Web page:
Britain to promote share ownership in bid to encourage London IPOs
By Huw Jones
LONDON (Reuters) – Britain plans further measures to encourage people to buy shares in an effort to boost economic growth and help convince companies to list in London rather than the United States.
The Conservative government has come under pressure from Britain’s financial sector to ease rules as the City of London faces stiff competition for initial public offerings from New York and European Union financial centres since Brexit.
Bim Afolami, who was appointed financial services minister earlier this month, said on Tuesday his priority was to deliver on reforms already outlined by the government, ensure regulators meet their competitiveness objectives, and promote “ownership”.
Last week, Britain said it would explore offering shares to the public to help offload its 39% stake in NatWest bank.
“We are going to do more in the budget in the spring, to focus on promoting ownership,” Afolami told a Financial Times banking conference, adding: “I am very passionate about this, particularly for younger people”.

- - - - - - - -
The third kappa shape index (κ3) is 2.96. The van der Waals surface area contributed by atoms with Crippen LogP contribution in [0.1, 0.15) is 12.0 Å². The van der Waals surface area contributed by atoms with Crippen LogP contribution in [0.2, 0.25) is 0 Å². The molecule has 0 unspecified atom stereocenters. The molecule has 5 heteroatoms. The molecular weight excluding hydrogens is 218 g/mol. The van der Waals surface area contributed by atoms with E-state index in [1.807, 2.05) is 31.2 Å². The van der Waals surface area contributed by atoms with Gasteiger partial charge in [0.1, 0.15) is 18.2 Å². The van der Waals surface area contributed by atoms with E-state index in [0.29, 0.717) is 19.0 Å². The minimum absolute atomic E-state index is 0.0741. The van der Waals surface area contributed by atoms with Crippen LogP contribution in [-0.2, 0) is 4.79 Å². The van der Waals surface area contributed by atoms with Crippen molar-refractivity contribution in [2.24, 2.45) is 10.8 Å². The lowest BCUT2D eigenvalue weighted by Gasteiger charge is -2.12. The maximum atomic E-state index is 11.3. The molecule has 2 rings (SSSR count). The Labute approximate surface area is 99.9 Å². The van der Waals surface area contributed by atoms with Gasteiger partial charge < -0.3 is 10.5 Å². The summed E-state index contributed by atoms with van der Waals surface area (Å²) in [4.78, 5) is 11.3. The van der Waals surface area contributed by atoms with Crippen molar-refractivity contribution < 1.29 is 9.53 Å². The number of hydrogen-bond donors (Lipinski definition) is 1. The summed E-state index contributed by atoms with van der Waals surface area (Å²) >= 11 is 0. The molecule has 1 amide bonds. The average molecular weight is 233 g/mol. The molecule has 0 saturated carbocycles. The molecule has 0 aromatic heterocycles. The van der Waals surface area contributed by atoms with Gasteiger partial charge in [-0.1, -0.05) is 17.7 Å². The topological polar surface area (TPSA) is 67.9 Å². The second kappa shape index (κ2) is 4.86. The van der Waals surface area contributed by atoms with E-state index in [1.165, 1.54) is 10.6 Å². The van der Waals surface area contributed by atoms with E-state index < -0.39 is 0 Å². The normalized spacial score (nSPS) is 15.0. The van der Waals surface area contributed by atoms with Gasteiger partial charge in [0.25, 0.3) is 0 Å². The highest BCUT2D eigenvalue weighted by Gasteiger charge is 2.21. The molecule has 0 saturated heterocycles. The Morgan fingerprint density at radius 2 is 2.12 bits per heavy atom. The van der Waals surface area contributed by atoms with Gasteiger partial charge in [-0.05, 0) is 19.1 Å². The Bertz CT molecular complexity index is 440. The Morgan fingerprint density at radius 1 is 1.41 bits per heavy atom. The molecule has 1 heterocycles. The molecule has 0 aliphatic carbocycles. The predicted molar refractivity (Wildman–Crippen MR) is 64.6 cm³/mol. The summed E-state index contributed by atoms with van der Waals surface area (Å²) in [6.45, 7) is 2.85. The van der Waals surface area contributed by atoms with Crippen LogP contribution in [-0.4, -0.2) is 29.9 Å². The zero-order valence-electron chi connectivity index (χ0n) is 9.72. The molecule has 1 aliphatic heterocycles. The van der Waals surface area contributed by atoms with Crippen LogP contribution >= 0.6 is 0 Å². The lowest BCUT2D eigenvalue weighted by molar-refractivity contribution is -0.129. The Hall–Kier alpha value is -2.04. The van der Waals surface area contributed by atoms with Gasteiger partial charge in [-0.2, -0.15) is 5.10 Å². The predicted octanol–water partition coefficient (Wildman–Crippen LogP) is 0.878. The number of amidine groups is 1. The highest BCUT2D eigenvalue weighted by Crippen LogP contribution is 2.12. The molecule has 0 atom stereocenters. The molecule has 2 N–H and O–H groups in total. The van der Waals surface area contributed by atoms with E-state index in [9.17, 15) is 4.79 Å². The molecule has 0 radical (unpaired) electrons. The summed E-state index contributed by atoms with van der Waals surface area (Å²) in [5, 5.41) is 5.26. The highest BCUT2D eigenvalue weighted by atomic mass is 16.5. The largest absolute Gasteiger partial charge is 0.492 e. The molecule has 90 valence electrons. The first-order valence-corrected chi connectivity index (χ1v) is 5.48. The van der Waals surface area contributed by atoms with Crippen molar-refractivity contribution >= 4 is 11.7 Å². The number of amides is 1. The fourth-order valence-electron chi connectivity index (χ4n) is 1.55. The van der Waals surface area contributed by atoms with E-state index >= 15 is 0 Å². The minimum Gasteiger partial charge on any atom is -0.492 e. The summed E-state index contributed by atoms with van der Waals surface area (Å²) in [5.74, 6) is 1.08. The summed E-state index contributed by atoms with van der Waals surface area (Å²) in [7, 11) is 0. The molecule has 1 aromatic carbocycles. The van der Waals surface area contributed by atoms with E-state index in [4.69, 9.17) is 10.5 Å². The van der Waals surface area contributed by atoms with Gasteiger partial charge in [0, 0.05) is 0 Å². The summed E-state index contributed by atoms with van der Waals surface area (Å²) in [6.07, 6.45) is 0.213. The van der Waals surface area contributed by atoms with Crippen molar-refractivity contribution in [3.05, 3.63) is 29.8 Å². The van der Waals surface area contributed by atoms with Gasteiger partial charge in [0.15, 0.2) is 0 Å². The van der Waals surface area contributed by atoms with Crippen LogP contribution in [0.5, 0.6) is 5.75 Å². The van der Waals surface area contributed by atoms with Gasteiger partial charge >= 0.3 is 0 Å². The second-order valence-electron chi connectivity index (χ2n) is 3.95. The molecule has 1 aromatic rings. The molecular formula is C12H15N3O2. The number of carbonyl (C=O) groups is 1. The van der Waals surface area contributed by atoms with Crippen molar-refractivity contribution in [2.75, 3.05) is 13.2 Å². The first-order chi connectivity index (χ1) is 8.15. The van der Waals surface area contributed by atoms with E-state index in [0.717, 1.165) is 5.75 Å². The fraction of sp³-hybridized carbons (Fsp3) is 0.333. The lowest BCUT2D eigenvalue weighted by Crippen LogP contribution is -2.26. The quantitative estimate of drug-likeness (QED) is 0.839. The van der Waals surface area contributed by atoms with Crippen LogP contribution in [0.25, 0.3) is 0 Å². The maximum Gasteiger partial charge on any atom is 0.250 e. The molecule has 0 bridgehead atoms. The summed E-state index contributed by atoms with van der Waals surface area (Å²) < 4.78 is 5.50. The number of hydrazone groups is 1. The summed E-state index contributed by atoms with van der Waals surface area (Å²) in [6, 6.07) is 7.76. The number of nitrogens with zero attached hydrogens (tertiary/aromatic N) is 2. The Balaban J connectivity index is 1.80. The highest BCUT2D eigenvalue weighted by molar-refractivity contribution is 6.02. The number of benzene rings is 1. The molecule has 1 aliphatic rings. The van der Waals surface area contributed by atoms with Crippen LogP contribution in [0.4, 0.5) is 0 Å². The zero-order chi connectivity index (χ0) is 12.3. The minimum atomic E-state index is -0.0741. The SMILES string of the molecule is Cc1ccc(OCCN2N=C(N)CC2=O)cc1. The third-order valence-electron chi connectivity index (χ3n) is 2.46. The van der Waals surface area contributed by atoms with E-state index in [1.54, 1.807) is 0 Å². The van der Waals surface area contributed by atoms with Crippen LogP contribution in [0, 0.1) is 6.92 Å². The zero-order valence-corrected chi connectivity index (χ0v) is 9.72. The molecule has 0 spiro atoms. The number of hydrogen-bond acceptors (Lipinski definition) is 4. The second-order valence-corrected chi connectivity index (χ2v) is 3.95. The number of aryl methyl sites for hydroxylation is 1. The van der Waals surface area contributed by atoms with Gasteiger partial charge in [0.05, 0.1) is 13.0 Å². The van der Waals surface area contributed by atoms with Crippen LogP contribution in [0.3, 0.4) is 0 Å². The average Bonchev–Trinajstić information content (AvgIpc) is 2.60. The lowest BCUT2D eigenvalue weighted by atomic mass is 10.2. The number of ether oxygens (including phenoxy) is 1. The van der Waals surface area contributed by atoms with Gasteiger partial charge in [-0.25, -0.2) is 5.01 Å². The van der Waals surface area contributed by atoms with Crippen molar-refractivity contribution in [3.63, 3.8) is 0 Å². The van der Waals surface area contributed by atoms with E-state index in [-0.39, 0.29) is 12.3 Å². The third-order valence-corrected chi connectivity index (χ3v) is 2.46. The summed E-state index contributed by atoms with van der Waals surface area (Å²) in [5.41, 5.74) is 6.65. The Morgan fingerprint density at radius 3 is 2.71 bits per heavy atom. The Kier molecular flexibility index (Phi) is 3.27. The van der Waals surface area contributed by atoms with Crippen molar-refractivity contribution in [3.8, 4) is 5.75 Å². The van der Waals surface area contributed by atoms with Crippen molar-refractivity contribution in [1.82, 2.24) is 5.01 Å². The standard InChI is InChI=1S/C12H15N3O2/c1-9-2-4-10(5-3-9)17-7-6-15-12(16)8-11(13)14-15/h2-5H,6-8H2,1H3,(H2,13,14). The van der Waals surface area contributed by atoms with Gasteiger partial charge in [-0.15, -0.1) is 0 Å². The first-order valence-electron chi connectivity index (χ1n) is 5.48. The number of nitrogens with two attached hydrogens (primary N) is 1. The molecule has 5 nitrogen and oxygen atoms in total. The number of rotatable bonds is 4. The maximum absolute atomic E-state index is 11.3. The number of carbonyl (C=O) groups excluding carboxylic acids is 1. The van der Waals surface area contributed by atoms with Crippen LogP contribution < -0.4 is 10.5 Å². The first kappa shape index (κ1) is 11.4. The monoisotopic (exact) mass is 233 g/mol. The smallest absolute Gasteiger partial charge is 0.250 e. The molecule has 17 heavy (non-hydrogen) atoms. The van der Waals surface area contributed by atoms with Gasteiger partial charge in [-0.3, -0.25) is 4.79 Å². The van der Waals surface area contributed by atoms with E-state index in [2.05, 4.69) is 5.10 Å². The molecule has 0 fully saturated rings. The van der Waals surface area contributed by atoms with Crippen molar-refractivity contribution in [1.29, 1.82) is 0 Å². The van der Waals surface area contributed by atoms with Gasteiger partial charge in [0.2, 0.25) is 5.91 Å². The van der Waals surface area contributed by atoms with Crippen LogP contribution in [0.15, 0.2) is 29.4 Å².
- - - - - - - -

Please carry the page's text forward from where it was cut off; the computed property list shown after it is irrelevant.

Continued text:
Britain is expected to hold a general election next year, with the opposition Labour Party tipped to win in opinion polls. It has not yet laid out its plans should it be elected, but backs encouraging more private investment to lift growth.
Afolami did not give a timetable for any changes and acknowledged that the reforms to encourage ownership and persuade pensions to invest in companies were for the long term.
“If you lay the right foundations in the short term, we are confident people will recognise that,” he said.
Part of the answer is to have more appetite for risk, properly supervised to avoid “bringing the house down” when things go wrong, he said.
Afolami said the experience of companies which listed in New York rather than London has not been “not uniformly positive”.
Britain had sought to persuade British chip designer Arm to list in London instead of New York, where its shares have been trading below their offer price.
“What we have got to do is to make sure that they don’t think that the grass is greener on the other side,” he said.
(Reporting by Huw Jones; Editing by Alexander Smith)